January 30, 2013; Source: Washington Post
Foundation e-mail communications are proving very interesting for those trying to better understand how private philanthropy interacts with public school systems. The NPQ Newswire commented on the e-mail exchanges between representatives of Facebook’s Mark Zuckerberg and Newark Mayor Cory Booker during the planning stages of the Facebook billionaire’s $100 million donation to the Newark, N.J. school system. Now a group called In the Public Interest has done the same favor for the Foundation for Excellence in Education (FEE), founded by former Florida governor and potential presidential candidate Jeb Bush.
The e-mails number in the thousands, but In the Public Interest seems to focus strongly on those pointing to privatization trends. The key information revealed in these e-mails involves the foundation’s work in connecting the members of a Bush-created council of current and former state education commissions with corporations interested in privatizing state education functions. According to Donald Cohen, head of In the Public Interest, corporations have been using Jeb Bush’s foundation “to help state officials pass laws and regulations that make it easier to expand charter schools, require students to take online education courses, and do other things that could result in business and profits for them.”
The e-mails describe FEE activities such as helping to write legislation in Florida that would lead to more use of a proprietary test, the Florida Comprehensive Assessment Test (FCAT), marketed by Pearson, which is a FEE donor. E-mails also describe FEE pitching SendHub, a communications tool, for use in Florida schools and Rhode Island schools. Jeb Bush is an investor in SendHub. The e-mails also showcase FEE pushing for Florida to adopt a “parent trigger” law, which could benefit for-profit FEE allies such as Charter Schools USA, a school management firm. In addition, the e-mails point to discussion about a Maine push for a cyber-schooling executive order from the state’s Republican governor, designed by Digital Learning Council, which is co-chaired by Jeb Bush and funded by for-profit firms K12, Pearson, and McGraw-Hill.
In addition to corporate funders such as Microsoft, Intel, Pearson, K12, Target, State Farm, and McGraw-Hill, the e-mails reveal a number of private foundations supporting FEE or FEE events. Many of the funders are those on the hard right that one would expect to be supporting school choice issues and privatization or corporatization strategies, such as the Lynde and Harry Bradley Foundation and the Hume Foundation. However, others were much more in the line of “mainstream” or liberal funders.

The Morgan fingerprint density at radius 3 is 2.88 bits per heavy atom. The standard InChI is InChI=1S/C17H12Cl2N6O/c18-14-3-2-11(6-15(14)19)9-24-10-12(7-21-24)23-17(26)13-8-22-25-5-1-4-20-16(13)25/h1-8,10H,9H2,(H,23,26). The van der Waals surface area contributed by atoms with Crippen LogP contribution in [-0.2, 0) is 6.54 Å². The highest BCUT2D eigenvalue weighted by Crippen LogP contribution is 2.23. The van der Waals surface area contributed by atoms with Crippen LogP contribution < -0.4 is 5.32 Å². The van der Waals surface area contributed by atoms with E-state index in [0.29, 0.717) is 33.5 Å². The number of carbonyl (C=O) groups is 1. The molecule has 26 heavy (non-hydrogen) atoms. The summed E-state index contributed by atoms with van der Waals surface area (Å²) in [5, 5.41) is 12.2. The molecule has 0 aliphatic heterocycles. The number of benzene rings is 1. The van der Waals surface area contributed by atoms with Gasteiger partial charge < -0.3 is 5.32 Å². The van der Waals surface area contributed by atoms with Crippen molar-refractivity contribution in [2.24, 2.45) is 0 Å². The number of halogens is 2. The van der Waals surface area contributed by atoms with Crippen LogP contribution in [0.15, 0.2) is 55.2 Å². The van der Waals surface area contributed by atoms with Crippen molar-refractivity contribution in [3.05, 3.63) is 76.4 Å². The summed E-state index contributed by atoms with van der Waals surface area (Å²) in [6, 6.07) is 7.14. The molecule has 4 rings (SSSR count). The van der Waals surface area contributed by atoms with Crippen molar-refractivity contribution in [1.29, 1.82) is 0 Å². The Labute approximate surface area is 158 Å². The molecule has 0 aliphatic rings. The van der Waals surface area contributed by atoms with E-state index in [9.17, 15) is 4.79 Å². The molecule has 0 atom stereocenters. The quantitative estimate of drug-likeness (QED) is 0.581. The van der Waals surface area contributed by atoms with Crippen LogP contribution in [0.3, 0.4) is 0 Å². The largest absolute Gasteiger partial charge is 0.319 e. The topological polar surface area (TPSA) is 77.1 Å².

NPQ notes the following patterns of recent funding from private foundations for Jeb Bush’s foundation:
Walton Family Foundation
Bill & Melinda Gates Foundation
$1,000,000 for general support and $501,487 for the Digital Learning Council
Charles and Helen Schwab Foundation
General support and for FEE’s Digital Learning Now initiative
Lynde and Harry Bradley Foundation
General support and for the National Summit on Education Reform
Cobb Family Foundation
2008, 2009, 2011
Dick & Betsy DeVos Family Foundation
Education reform summits
Doris and Donald Fisher Fund
The economy may have been tough in the past few years, but not for Jeb Bush’s FEE, whose revenues and fund balances, as reported on its Form 990 filings, have increased consistently and dramatically:
End of Year Fund Balance
In 2011, FEE’s two highest paid independent contractors were both firms affiliated with the former director of the Gates Foundation’s education programming, Thomas Vander Ark: Vander Ark Associates (which was paid $105,000) and Vander Ark/Ratcliff (which was paid $150,000 for digital learning consulting). Vander Ark/Ratcliff pulled in $216,774 in 2010 in FEE consulting fees as well.
Education is a big thing with the Bush clan. President George W. Bush’s most significant domestic policy achievement is undoubtedly the No Child Left Behind program that in many ways ushered in the high-stakes testing regimens that bedevil so many school systems. Brother Neil Bush had a firm, Ignite, which marketed educational software to public school systems; interestingly, the Neil Bush firm sought to sell its software to Florida to help students prepare for the FCAT exam that e-mails show FEE helped to write legislation for.
But No Child Left Behind has been slammed by people on both sides of the political spectrum and Neil Bush’s business dealings left a lot to be desired. The foundation established by Jeb Bush is making its mark on the privatization of public education. It remains to be seen whether the founder may pursue his education agenda via pursuit of the Oval Office someday.—Rick Cohen